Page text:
CTCF is essential for insulator function in vertebrates, where it plays an active role in regulating imprinted gene expression. In Drosophila, dCTCF has likewise been shown to be involved in the insulator function of boundary elements [28, 37]. Our results show that parent-specific expression from an imprinted domain in Drosophila is dependent on dCTCF function. Maintenance of expression from maternally inherited Dp(1;f)LJ9 mini-X chromosome is highly sensitive to dCTCF; even a modest decrease in dCTCF mRNA alters the maternal imprint so that it resembles the paternal imprint.
The effect of dCTCF on maternal-specific expression is limited to the maintenance of imprint. The presence of mutant dCTCF in either the maternal or paternal parents, when the imprint is being established, does not affect the imprint in the progeny. These results are strikingly similar to the role of CTCF in mammalian imprinting, where CTCF assists in the postfertilization formation of an imprinted region, but is dispensable for the establishment of an imprint [11, 12, 38].
Furthermore, the requirement for dCTCF for maintenance of the maternal Dp(1;f)LJ9 imprint is specific and does not represent a ubiquitous role for dCTCF in regulating heterochromatic silencing. Not only is the paternal Dp(1;f)LJ9 imprint unaffected by mutant dCTCF, but other variegating Drosophila reporter genes respond differently to mutant dCTCF. Thus, the association of dCTCF expression with the maintenance of the maternal Dp(1;f)LJ9 imprint boundary demonstrates a distinct function for dCTCF in imprinted gene expression.
In mammals, maternally imprinted regions that bind CTCF rely critically on this binding to insulate the imprinted loci and establish distinct chromatin domains. Our results show that a reduction in dCTCF levels disrupts the maternal imprint boundary on the Drosophila Dp(1;f)LJ9 mini-X chromosome, and consequently the marker gene, garnet, is silenced. Variegated silencing of garnet from Dp(1;f)LJ9
PAT inheritance is a consequence of heterochromatin formation, nucleated from the paternal imprint control region, spreading in cis [29, 32]. The absence of an effect upon the introduction of dCTCF mutant alleles to Dp(1;f)LJ9
PAT suggests that dCTCF binding and boundary function occurs only on the maternal chromosome. Thus, it is conceivable that a reduction in dCTCF levels enables the spreading of heterochromatin on the maternal Dp(1;f)LJ9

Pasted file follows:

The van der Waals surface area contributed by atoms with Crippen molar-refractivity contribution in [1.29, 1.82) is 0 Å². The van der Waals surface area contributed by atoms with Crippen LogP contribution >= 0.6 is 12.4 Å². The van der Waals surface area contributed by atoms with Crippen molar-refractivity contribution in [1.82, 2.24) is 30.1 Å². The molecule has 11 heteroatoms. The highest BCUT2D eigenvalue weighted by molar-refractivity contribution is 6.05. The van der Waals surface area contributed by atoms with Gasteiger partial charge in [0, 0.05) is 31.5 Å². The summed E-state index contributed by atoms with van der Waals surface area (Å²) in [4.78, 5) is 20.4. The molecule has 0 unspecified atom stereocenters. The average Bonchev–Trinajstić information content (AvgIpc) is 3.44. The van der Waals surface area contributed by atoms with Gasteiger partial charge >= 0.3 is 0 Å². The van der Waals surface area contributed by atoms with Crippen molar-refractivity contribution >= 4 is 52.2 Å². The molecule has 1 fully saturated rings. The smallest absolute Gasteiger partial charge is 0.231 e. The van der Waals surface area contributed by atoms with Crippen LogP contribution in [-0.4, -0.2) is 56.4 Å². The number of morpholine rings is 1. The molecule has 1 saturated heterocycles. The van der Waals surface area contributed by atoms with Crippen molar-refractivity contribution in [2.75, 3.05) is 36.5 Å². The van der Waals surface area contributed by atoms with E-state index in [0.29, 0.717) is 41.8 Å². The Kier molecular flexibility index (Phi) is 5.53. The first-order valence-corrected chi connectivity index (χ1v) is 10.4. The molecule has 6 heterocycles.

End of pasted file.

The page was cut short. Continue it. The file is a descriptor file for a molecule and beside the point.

MAT in a manner similar to that of the paternal Dp(1;f)LJ9
PAT. This would suggest that dCTCF defines the boundary of a distinct maternal-specific imprinted chromatin domain required to maintain maternal-specific gene expression on the X chromosome.
The model organism Encyclopedia of DNA Elements (modENCODE) project provides detailed mapping of regulatory elements throughout the Drosophila genome . Large-scale profiling of dCTCF insulator sites from early embryo modENCODE data reveals several candidate dCTCF insulator sites present proximal to the predicted heterochromatic breakpoint of the Dp(1;f)LJ9 mini-X chromosome. These dCTCF insulator sites, located between the centric heterochromatic imprinting center and the imprint marker gene garnet, could account for the sensitivity of the maternal imprint to dCTCF expression. If dCTCF were bound only when the X chromosome was transmitted maternally, mutations to dCTCF would disrupt insulator function and lead to maternal silencing of the imprint marker gene. Although such binding remains to be tested, it is similar to the function of CTCF at mammalian imprinted regions.
That the structure of CTCF and its role as an insulator, barrier, and transcriptional regulator is conserved between mammals and insects have been well established [23, 27, 28]. However, the finding that CTCF maintains its function in regulating the imprinting of diverse genes in such phylogenetically distinct organisms is remarkable. CTCF is a versatile DNA binding factor; subsets of its zinc fingers are adept at binding diverse DNA sequences, and the rest of the protein is able to maintain common regulator interactions and insulator function . This feature may explain how CTCF can regulate imprinting in organisms as diverse as insects and mammals, in which the imprinted target sequences are different.
Previously, the evolutionary origin of imprinting has been extrapolated from the conservation of imprinting among specific genes. Such studies have led to the proposal that mammalian imprinting is of relatively recent origin and restricted to eutherian mammals [41, 42]. However, studies showing that the molecular mechanism of imprinting is highly conserved have suggested a much more ancient origin [7, 30, 43]. Mammalian imprint control elements inserted into transgenic Drosophila act as discrete silencing elements [44, 45] and can retain posttranscriptional silencing mechanisms involving noncoding RNA . Whereas these transgenic imprinting elements lose their parent-specific functions, the retention of epigenetic silencing mechanisms suggests an ancient and conserved origin of imprinting mechanisms. Our finding that CTCF has a role in the maintenance of maternal imprints in insects, as it does in mammals, supports the possibility of evolutionary conservation for both CTCF function and the mechanisms of genomic imprinting.